I basically wandered the park for the next few hours, getting some nice pictures and taking in the sites. The flats all had massive lines, and there was nothing really appealing, so I ended up not getting a ride on any. I did get a ride on the kiddie coaster, Tiny Toot, a Zamperla powered coaster. It was interesting in that is had a very simple oval track, with just a slight dip. It ran pretty fast though, and was a fun little ride.
I finally made my way back to Coaster Alley just before the start of ERT, where I first got a pair of rides on Timber Terror, and then headed over to Tremors. WOW, this thing is a totally different beast at night. during the day I thought it was a fun, wild ride, but at night, it is simply insane. The second drop into the second tunnel really got me, totally dark, the train seemed to just float down the drop, and just as you noticed it was into the tunnel, bang!, it slapped you hard back into the seat, and you flew back out. It was like a totally different ride at night, utterly amazing and about as intense as you can get. It took my breath away. ERT was great, I would rotate between the two coasters, and by halfway through, they were running double rides on Timber Terror. Even later, the employees getting off their shifts asked if they could ride, no problem here, there were plenty of open seats, and they had a blast as well.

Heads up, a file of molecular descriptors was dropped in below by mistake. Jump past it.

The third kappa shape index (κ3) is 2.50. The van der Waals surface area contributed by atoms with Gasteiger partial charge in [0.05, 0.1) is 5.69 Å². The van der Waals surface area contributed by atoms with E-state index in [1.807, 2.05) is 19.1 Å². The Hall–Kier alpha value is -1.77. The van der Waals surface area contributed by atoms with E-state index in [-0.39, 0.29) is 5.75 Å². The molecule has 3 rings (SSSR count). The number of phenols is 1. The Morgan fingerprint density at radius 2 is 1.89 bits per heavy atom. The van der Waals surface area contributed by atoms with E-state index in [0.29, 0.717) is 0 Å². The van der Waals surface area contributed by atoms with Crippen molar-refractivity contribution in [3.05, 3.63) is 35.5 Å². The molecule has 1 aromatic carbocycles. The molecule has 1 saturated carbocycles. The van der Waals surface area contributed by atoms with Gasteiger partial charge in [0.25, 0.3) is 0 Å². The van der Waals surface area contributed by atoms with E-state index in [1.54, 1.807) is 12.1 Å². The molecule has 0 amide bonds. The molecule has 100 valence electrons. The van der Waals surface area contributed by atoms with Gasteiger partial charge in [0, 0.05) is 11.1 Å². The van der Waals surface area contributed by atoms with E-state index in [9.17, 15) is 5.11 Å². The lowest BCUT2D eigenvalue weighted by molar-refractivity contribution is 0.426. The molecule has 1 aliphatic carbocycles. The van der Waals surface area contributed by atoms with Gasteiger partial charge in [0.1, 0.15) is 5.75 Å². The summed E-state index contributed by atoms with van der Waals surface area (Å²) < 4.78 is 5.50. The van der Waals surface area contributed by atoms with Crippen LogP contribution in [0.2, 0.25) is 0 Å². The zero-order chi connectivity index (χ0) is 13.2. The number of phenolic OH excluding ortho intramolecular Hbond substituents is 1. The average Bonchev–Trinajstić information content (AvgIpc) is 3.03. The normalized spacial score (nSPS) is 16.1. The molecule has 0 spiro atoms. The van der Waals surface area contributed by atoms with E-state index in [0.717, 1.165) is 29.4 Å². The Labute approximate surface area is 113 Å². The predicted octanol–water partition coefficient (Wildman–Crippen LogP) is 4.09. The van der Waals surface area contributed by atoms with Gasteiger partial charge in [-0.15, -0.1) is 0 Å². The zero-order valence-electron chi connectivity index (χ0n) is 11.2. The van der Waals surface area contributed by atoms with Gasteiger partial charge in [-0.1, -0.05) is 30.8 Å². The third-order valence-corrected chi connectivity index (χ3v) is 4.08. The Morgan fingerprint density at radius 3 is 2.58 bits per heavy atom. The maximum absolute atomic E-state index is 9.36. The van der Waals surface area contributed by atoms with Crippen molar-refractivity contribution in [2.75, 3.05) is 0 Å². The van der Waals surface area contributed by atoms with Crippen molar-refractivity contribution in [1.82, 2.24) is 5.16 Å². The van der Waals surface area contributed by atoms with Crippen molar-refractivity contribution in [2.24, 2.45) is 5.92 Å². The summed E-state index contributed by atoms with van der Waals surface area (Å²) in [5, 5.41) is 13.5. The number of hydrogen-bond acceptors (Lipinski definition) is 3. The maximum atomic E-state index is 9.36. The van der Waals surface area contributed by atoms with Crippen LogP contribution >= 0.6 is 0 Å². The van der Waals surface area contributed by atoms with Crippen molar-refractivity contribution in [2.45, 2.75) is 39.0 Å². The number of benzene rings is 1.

Speaking of which, the employees at the park were very good. While that poor girl running the Corkscrew alone looked tired and was dragging, she still had a smile on her face. Everyone was very friendly, and during the ERT they were having as much fun as we were.
And so, the trip ended on a very up note. We stayed the night in Idaho, and the next morning headed back to Seattle where we said our good-byes and farewells. Some of us would stay a few extra days, catching the Mariners game that night, and doing touristy things the next day (I went and toured the Seattle Underground, very cool thing), but many made their way to the airport. The tour went fantastically well. The bus rides were long, the parks small, but they all had their own special charms, and I am very glad I did it.
I hope you enjoyed the reports, sorry to keep you waiting for this last one, I hope it was worth it.
The Flying Turns makes all the right people wet - Gonch
It's always great to have a good coaster surprise the heck out of you. It wasn't till my second visit to MIA and even at that. Till that night that Shivering Timbers showed me it's true colors.
Also Raven and Legend can lead you down the path of, Im a good coaster but not whats hyped if you don't ride em at night.
I gotta get out there!
Thanks again for the TR